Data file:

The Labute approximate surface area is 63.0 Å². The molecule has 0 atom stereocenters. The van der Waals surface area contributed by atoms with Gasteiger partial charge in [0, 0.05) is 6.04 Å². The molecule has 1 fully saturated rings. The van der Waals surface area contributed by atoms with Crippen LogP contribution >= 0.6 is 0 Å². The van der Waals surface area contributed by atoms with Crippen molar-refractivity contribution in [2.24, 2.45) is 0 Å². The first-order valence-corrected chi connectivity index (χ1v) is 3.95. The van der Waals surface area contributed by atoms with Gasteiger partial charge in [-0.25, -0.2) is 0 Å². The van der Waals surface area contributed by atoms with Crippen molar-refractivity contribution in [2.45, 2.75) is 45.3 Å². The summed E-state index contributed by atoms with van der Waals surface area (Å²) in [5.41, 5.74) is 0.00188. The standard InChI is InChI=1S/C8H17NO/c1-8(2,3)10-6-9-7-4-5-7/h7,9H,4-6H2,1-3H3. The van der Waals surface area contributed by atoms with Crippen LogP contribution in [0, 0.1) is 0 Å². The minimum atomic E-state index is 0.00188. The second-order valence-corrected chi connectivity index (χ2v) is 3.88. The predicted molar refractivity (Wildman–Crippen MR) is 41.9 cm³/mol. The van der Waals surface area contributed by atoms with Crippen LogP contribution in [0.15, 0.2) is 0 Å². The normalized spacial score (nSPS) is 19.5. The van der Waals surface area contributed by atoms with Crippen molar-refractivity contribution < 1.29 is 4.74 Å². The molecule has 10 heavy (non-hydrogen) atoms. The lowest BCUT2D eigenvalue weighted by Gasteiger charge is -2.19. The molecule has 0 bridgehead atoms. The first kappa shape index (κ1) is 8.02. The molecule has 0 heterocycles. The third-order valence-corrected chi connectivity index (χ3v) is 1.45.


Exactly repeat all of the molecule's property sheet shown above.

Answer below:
The Labute approximate surface area is 63.0 Å². The molecule has 0 atom stereocenters. The van der Waals surface area contributed by atoms with Gasteiger partial charge in [0, 0.05) is 6.04 Å². The molecule has 1 fully saturated rings. The van der Waals surface area contributed by atoms with Crippen LogP contribution >= 0.6 is 0 Å². The van der Waals surface area contributed by atoms with Crippen molar-refractivity contribution in [2.24, 2.45) is 0 Å². The first-order valence-corrected chi connectivity index (χ1v) is 3.95. The van der Waals surface area contributed by atoms with Gasteiger partial charge in [-0.25, -0.2) is 0 Å². The van der Waals surface area contributed by atoms with Crippen molar-refractivity contribution in [2.45, 2.75) is 45.3 Å². The summed E-state index contributed by atoms with van der Waals surface area (Å²) in [5.41, 5.74) is 0.00188. The standard InChI is InChI=1S/C8H17NO/c1-8(2,3)10-6-9-7-4-5-7/h7,9H,4-6H2,1-3H3. The van der Waals surface area contributed by atoms with Crippen LogP contribution in [0, 0.1) is 0 Å². The minimum atomic E-state index is 0.00188. The second-order valence-corrected chi connectivity index (χ2v) is 3.88. The predicted molar refractivity (Wildman–Crippen MR) is 41.9 cm³/mol. The van der Waals surface area contributed by atoms with Crippen LogP contribution in [0.15, 0.2) is 0 Å². The normalized spacial score (nSPS) is 19.5. The van der Waals surface area contributed by atoms with Crippen molar-refractivity contribution < 1.29 is 4.74 Å². The molecule has 10 heavy (non-hydrogen) atoms. The lowest BCUT2D eigenvalue weighted by Gasteiger charge is -2.19. The molecule has 0 bridgehead atoms. The first kappa shape index (κ1) is 8.02. The molecule has 0 heterocycles. The third-order valence-corrected chi connectivity index (χ3v) is 1.45.